Devd is a lightweight cross-platform HTTP server for Windows, Linux and Mac OS X that provides impressive functionality in a single executable file.
The application has no dependencies and you may run it from any location you drop it in. The program needs to be run from the command line as there is no interface to play around with.
Devd makes up for it by making it simple and straightforward to start a HTTP server on supported systems.
The command devd ./ -ol for instance starts the server in the root directory of the drive the program is executed on, opens a browser that displays the contents and reloads automatically when files change in the source directory.
A log is not kept but information are echoed on the command prompt so that you know what is going on this way. Logs are colorized for quick evaluation and may spawn multiple lines to make this even easier.
The list of commands is extensive, here are a couple of examples:
As you can see, there is more to the application than running a HTTP server on a computer system. You may use devd for instance to simulate a slow Internet connection or high latency to make sure your web application is up for the task.
Devd can be used as a reverse proxy, or light-weight virtual host. The command devd ./st api=http://localhost:8888 for instance serves a static site from devd.io (which resolves to 127.0.0.1) and reverse proxies a local app on api.devd.io.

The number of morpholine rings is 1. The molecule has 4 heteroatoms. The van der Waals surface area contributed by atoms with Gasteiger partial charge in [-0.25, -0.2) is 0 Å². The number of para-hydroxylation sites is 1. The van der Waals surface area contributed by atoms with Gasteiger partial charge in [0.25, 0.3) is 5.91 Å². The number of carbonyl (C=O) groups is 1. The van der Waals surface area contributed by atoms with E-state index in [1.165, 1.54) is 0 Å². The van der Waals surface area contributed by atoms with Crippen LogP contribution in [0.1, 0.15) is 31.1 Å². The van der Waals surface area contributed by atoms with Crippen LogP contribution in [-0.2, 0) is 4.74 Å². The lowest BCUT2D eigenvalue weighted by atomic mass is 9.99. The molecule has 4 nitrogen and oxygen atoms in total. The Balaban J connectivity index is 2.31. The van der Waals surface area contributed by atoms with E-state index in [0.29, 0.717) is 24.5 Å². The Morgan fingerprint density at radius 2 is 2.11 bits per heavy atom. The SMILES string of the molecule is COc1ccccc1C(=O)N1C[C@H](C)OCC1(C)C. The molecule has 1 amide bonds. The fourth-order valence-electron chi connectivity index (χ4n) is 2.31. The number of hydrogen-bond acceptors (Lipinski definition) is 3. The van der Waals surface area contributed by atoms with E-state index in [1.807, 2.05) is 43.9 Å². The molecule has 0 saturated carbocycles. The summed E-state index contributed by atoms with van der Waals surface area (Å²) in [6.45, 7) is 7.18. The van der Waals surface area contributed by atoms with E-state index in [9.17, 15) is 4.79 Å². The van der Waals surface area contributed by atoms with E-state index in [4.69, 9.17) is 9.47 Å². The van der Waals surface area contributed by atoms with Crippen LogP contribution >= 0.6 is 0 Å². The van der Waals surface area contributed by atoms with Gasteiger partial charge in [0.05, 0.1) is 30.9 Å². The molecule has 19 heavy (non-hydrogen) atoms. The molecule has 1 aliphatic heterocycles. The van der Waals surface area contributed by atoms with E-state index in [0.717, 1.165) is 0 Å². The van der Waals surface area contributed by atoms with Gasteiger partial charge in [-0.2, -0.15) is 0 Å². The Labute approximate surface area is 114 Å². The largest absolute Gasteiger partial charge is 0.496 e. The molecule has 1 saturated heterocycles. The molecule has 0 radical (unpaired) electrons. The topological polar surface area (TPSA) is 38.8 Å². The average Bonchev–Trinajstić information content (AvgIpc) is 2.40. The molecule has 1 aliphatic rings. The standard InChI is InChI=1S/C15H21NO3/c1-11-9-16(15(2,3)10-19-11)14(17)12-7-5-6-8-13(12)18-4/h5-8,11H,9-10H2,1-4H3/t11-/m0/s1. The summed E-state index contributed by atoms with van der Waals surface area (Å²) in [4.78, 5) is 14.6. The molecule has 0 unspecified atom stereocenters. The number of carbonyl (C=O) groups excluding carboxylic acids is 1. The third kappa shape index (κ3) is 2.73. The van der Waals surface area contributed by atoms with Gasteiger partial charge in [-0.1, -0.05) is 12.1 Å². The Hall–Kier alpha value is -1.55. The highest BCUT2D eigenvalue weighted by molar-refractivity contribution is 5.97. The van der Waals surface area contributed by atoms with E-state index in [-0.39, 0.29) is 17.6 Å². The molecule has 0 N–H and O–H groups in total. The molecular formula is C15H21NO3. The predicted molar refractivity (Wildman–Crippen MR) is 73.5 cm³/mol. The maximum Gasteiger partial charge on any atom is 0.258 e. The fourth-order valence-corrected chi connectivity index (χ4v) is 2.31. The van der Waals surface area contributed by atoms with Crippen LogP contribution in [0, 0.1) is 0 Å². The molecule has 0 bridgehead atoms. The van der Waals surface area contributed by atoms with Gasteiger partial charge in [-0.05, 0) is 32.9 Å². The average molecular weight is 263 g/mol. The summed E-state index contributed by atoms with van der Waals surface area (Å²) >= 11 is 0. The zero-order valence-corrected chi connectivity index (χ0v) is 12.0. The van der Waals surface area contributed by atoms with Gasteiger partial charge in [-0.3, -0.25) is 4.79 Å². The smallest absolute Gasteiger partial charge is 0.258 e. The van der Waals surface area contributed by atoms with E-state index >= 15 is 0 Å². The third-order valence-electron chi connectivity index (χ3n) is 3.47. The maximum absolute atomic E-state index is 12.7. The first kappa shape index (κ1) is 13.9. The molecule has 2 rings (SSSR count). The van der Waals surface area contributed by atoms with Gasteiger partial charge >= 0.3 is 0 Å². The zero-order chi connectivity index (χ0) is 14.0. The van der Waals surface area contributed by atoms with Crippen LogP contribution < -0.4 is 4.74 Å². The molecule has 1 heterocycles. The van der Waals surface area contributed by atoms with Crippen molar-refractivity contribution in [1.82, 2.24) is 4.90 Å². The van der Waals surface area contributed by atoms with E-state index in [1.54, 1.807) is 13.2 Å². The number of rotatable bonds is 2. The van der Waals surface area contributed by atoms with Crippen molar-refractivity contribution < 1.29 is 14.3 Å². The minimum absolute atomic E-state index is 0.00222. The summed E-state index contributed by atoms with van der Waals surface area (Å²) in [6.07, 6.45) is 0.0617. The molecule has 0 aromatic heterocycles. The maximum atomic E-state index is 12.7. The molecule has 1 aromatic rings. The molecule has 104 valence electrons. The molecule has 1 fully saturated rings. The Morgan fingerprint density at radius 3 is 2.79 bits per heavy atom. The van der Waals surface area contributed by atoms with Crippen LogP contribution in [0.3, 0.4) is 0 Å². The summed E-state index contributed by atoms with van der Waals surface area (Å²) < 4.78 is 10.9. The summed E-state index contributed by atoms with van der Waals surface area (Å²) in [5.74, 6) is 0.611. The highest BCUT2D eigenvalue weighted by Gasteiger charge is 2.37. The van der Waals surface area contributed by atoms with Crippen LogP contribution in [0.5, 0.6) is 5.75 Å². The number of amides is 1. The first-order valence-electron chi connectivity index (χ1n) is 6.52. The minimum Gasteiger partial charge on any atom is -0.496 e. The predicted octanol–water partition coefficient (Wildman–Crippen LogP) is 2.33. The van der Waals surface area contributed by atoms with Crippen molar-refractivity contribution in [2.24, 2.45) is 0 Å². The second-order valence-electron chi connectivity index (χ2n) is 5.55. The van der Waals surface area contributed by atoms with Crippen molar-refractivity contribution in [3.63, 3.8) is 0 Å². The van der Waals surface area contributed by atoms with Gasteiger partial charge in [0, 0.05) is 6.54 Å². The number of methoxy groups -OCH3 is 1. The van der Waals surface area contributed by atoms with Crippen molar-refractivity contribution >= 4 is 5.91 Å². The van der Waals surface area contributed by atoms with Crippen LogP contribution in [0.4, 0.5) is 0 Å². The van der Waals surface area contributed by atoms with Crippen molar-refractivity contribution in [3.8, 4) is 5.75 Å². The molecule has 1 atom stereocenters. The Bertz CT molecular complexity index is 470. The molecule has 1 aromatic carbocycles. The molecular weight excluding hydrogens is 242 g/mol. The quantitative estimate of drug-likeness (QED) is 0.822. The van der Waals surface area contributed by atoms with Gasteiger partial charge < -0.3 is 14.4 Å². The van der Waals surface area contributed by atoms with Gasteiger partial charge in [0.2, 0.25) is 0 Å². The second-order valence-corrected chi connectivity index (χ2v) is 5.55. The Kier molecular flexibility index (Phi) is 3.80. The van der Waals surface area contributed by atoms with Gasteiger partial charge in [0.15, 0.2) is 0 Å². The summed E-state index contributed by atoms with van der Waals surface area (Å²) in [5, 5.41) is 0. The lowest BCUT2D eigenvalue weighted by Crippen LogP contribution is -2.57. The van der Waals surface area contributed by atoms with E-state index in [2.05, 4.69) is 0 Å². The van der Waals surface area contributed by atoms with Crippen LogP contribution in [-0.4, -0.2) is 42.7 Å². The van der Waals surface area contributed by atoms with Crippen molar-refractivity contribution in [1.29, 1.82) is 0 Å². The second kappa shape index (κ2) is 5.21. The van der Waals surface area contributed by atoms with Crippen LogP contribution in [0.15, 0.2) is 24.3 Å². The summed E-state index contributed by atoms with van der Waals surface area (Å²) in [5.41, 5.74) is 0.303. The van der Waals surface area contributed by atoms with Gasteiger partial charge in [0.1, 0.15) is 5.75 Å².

You may also use the -x flag to exclude flies from the program's live-reload functionality.
A good starting point to get acquainted with devd is the project's Github page. There you find the source code, downloads, and information on several of the parameters and commands the program supports.
I like portable lightweight applications and devd fits that description perfectly. To make things easier, you could write small batch scripts to automate the process of starting the server on your system so that you don't have to write long commands each time you need to do so.
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Ghacks is a technology news blog that was founded in 2005 by Martin Brinkmann. It has since then become one of the most popular tech news sites on the Internet with five authors and regular contributions from freelance writers.